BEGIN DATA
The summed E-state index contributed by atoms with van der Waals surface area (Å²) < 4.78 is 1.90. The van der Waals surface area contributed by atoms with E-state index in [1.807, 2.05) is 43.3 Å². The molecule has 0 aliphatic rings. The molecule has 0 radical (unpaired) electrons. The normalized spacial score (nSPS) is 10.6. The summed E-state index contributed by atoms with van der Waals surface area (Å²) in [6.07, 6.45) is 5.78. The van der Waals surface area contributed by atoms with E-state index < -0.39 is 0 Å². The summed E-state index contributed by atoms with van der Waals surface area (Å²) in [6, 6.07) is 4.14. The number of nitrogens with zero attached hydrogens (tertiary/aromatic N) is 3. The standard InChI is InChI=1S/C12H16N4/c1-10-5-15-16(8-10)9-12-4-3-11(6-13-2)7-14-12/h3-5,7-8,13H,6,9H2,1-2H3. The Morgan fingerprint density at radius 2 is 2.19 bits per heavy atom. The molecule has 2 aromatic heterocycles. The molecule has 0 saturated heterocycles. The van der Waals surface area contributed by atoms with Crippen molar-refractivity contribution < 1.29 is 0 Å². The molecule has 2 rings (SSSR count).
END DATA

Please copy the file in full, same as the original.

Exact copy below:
The summed E-state index contributed by atoms with van der Waals surface area (Å²) < 4.78 is 1.90. The van der Waals surface area contributed by atoms with E-state index in [1.807, 2.05) is 43.3 Å². The molecule has 0 aliphatic rings. The molecule has 0 radical (unpaired) electrons. The normalized spacial score (nSPS) is 10.6. The summed E-state index contributed by atoms with van der Waals surface area (Å²) in [6.07, 6.45) is 5.78. The van der Waals surface area contributed by atoms with E-state index < -0.39 is 0 Å². The summed E-state index contributed by atoms with van der Waals surface area (Å²) in [6, 6.07) is 4.14. The number of nitrogens with zero attached hydrogens (tertiary/aromatic N) is 3. The standard InChI is InChI=1S/C12H16N4/c1-10-5-15-16(8-10)9-12-4-3-11(6-13-2)7-14-12/h3-5,7-8,13H,6,9H2,1-2H3. The Morgan fingerprint density at radius 2 is 2.19 bits per heavy atom. The molecule has 2 aromatic heterocycles. The molecule has 0 saturated heterocycles. The van der Waals surface area contributed by atoms with Crippen molar-refractivity contribution < 1.29 is 0 Å². The molecule has 2 rings (SSSR count).